It’s the eve of the national cross-country championships as I write this. What else would I be thinking about other than cross-country?

One of the things I’m pondering is whether there is still a place for the cross-country specialist in the world of cross-country.

If you’ve run any cross-country at all, you will know the sort of runner of whom I speak: the one who may not be able (necessarily) to run out of sight on a track or a road, but grows a leg at the mere sight of grass, hills, and mud, even more so when all three coincide.

Bob Treadwell is one such runner I remember even though, as has been said in another context, I did but see him passing by. Bob was an outstanding all-round runner, but he was especially formidable over the country, good enough to represent England in the world cross-country championships. I don’t recall actually meeting Bob, but his arrival at a cross-country race in Surrey’s Lloyd Park. threw another fine cross-country exponent – Australia’s Max Little – into a mild state of panic.

Max, who at that stage was living in England and making a nice living competing on the European cross-country circuit, had come to Lloyd Park for a hard-hit out. But he had to crank things up a notch due to Treadwell’s presence. A low-key Surrey League race suddenly  featured a clash between two fine runners at their best for the country.

Max took the honours – I think. The foregoing is written entirely from memory, so my profound apologies if I’ve underrated Bob or Max’s road and track credentials. Max represented Australia at world cross-country and was a good enough track runner to qualify for the Montreal 1976 Olympic 10,000, though, ultimately, he was not selected.

Anyway, before this becomes a cross-country ramble, let’s get back to the main point. As in most years, the clash between the Australian winter season and the northern hemisphere track season deprives our national championship of some of our main drawcards. The likes of Stewart McSweyn, Brett Robinson and several others run cross-country in the early part of the Australian winter season, but are unavailable by the time the championships come around.

Stewart McSweyn Falls Creek Jan 2019: Photo Con Chronis

That’s just the way it is, but it shouldn’t lead us to downgrade the national championships on the grounds that “the best aren’t running’. For one considerable thing, they have been conducted with the national schools’ championships in recent years, creating a wonderful festival of cross-country.

But it is also where you are liable to find one of those true cross-country exponents, the Max Littles and Bob Treadwells with their natural affinity for running over the country.

A number of such athletes – including Little – have represented Australia in the past, but the tendency to downgrade our nationals (because the best aren’t running) makes it harder for them to do so, especially when some of our best don’t run any trial race and rely on their track form to secure selection. Mostly that’s a reliable guide, too, but sometimes it isn’t.

Two exceptions I can think of through Australia’s world cross-country history are Brian Lewry and Anna Thompson. Both were fine runners over all three disciplines, but they saved their best for the country (in my view, anyway).

Brian Lewry was a scoring member of the team which finished fourth at the 1983 championships in Gateshead, the best-ever result from an Australian men’s team. That was also Lewry’s fourth world cross-country team.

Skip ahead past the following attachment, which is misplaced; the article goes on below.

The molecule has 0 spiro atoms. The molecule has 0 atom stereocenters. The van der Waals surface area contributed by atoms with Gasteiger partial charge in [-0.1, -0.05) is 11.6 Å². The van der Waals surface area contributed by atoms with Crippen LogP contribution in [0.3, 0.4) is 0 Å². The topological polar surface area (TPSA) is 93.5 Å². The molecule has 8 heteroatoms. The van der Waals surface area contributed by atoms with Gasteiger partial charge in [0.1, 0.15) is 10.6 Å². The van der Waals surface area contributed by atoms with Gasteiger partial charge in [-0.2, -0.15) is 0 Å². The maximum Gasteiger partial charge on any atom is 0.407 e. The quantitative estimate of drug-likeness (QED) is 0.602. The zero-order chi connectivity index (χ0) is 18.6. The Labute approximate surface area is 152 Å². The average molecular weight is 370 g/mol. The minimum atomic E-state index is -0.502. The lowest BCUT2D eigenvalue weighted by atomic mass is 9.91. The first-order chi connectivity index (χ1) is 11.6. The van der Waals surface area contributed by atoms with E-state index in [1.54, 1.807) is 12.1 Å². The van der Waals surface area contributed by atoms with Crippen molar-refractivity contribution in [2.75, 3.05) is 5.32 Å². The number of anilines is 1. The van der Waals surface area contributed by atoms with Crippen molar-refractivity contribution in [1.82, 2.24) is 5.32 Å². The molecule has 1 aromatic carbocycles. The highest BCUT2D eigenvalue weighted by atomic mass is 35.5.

On the track, Lewry ran sub-29 minutes for 10,000 metres, sub-14 for 5000 and 8:46 in the 3000 metres steeple. Over the country, though, he went up another notch. My abiding memory of him will be clearing a paddock gate in a race in Goorambat in north-eastern Victoria on his way to a dominant win in the 8km cross-country title one year. Pretty well every other runner clambered over this considerable barrier – which, to add to the degree of difficulty, was on a downhill – Brian took it in full stride.

Nonetheless, on track form, Brian would not have lived with Wardlaw, Scott, de Castella, Barrett and any number of others. Over the country, though, he was a match for any of them. Of course, he raced against all the others during the winter season then. His problem these days is that he might not get the opportunity.

Thompson was probably an even better track runner than Lewry. She finished ninth in the Commonwealth Games 5000 in 2002, fifth in the 10,000 in Melbourne four years later. But she represented Australia with distinction in nine of the 10 world cross-country championships from 2002 to 2011.

Thompson was a scoring member of both Australia’s medal-winning women’s teams, the short-course team in the 2006 titles in Fukuoka and the long-course team at Edinburgh in 2008. Four times she ran the short-course/long-course double. Four times she placed in the top 20; another five times in the top 30.

Benita Willis doesn’t quite fit the same mould, but there’s little doubt in my view that she was superior over the country to either track or road, where she was merely very bloody good! A gold medal – in the 2004 long race – tends to strengthen that argument, of course, but there were also occasions later in her career when she somehow conjured up a world cross-country performance far above what her lead-in form indicated.

Benita Willis After winning the 2004 World Cross Country Championship

It’s getting more difficult for the cross-country specialist to stand out these days, but somehow they still do. Andrew Buchanan, who will be bidding for a hat-trick of senior men’s titles at Kembla Grange, is one. He is a fine runner over all surfaces, but excels over the country.

Aarhus 2019 made much of going back to real cross-country. Bathurst 2021 is styled along the same lines. Let’s hope that along with ‘real’ cross-country, we also find a place for ‘real’ cross-country runners.